Python

from typing import List

def pi(s: str) -> List[int]:	n = len(s)	pi_s =  * n	j = 0	for i in range(1, n):		while j > 0 and s[j] != s[i]:			j = pi_s[j - 1]		if s[i] == s[j]:			j += 1		pi_s[i] = j	return pi_s

Claim: The KMP algorithm runs in $\mathcal{O}(n)$ for computing the $\pi_S$ array on a string $S$ of length $n$.

Proof: Note that $j$ doesn't actually change through multiple iterations. This is because on iteration $i$, we assign $j = \pi_S[i - 1]$. However, in the previous iteration, we assign $\pi_S[i - 1]$ to be $j$. Furthermore, note that $j$ is always non-negative. In each iteration of $i$, $j$ is only increased by at most $1$ in the if statement. Since $j$ remains non-negative and is only increased a constant amount per iteration, it follows that $j$ can only decrease by at most $n$ times through all iterations of $i$. Since the inner loop is completely governed by $j$, the overall complexity amortizes to $\mathcal{O}(n)$. $\blacksquare$

### Problems

StatusSourceProblem NameDifficultyTags
CSESVery Easy
Show TagsKMP, Z
POIEasy
Show TagsKMP, Strings
Baltic OINormal
Show TagsKMP, Strings
Old GoldHard
Show TagsKMP, Strings
POIHard
Show TagsKMP, Strings
CEOIHard
Show TagsKMP
POIVery Hard
Show TagsKMP
POIVery Hard
Show TagsKMP

## Z Algorithm

The Z-Algorithm is another linear time string comparison algorithm like KMP, but instead finds the longest common prefix of a string and all of its suffixes.

StatusSourceProblem NameDifficultyTags
YSVery Easy
Show TagsZ
CSESVery Easy
Show TagsKMP, Z
CFNormal
Show TagsDP, Strings
CFNormal
Show TagsZ
CFHard

# Palindromes

## Manacher

Focus Problem – try your best to solve this problem before continuing!

Manacher's Algorithm functions similarly to the Z-Algorithm. It determines the longest palindrome centered at each character.

Resources
HR
CF

shorter code

cp-algo

### Don't Forget!

If s[l, r] is a palindrome, then s[l+1, r-1] is as well.

StatusSourceProblem NameDifficultyTags
CFNormal
Show TagsStrings
CFNormal
Show TagsStrings
CFHard
Show TagsPrefix Sums, Strings

## Palindromic Tree

A Palindromic Tree is a tree-like data structure that behaves similarly to KMP. Unlike KMP, in which the only empty state is $0$, the Palindromic Tree has two empty states: length $0$, and length $-1$. This is because appending a character to a palindrome increases the length by $2$, meaning a single character palindrome must have been created from a palindrome of length $-1$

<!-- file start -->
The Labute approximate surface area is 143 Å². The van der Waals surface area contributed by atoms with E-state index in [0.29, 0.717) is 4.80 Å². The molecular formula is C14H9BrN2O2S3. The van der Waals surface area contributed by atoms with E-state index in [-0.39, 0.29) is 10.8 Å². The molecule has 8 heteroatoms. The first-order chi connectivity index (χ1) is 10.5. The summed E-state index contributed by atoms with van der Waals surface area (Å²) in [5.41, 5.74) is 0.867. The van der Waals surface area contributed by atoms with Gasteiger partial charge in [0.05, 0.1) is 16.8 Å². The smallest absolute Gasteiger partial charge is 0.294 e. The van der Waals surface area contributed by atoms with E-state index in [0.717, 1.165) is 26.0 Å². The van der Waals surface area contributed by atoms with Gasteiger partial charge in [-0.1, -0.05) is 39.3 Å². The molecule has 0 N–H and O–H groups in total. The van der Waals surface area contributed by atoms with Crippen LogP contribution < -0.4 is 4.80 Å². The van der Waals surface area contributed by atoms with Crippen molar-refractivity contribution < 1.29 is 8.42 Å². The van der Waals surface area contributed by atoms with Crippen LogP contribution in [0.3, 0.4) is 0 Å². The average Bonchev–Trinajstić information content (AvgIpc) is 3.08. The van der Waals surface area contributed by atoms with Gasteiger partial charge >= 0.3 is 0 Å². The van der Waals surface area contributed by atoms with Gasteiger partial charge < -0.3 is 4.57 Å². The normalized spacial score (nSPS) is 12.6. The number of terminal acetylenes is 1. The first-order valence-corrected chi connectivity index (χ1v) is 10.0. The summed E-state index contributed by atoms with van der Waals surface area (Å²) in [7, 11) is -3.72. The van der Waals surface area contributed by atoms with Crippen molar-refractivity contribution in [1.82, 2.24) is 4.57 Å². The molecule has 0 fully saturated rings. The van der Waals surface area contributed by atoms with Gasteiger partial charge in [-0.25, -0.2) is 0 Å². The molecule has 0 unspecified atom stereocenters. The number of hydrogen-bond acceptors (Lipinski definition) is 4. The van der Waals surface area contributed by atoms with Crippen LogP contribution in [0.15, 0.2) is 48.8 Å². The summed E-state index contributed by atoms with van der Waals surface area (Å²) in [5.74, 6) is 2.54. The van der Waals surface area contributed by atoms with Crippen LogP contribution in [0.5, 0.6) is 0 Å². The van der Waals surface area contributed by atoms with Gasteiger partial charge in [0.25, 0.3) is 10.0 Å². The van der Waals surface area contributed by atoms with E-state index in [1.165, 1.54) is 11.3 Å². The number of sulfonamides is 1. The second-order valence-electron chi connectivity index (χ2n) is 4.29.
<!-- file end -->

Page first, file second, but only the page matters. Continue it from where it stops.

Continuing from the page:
StatusSourceProblem NameDifficultyTags
APIOEasy
CFHard
Show TagsPrefix Sums, Strings
DMOJVery Hard

# Multiple Strings

## Tries

A trie is a tree-like data structure that stores strings. Each node is a string, and each edge is a character. The root is the empty string, and every node is represented by the characters along the path from the root to that node. This means that every prefix of a string is an ancestor of that string's node.

StatusSourceProblem NameDifficultyTags
COCIVery Easy
Show TagsDFS, Strings, Trie
IOIVery Easy
Show TagsDFS, Strings, Trie
CSESVery Easy
Show TagsDP, Strings
YSEasy
Show TagsGreedy, Trie
GoldNormal
Show TagsStrings, Trie
CFNormal
Show TagsStrings, Trie
COCINormal
Show TagsTrie
ACNormal
CFNormal
Show TagsSmall-to-large-merging, Tree, Trie
CFNormal
IZhOHard
Show TagsGreedy, Trie
JOIHard
Show TagsBIT, Trie
CFHard
Show TagsTree, Trie

## Aho-Corasick

Aho-Corasick is the combination of trie and KMP. It is essentially a trie with KMP's "fail" array.

### Warning!

Build the entire trie first, and then run a BFS to construct the fail array.

StatusSourceProblem NameDifficultyTags
CFEasy
Show TagsStrings
GoldNormal
Show TagsStrings
CFNormal
Show TagsStrings

### This section is not complete.

Any help would be appreciated! Just submit a Pull Request on Github.

1731 Word Combinations -> trie

1732 Finding Borders -> string search

1733 Finding Periods -> string search

1110 Minimal Rotation -> string search

1111 Longest Palindrome -> string search

1112 Required Substring -> string search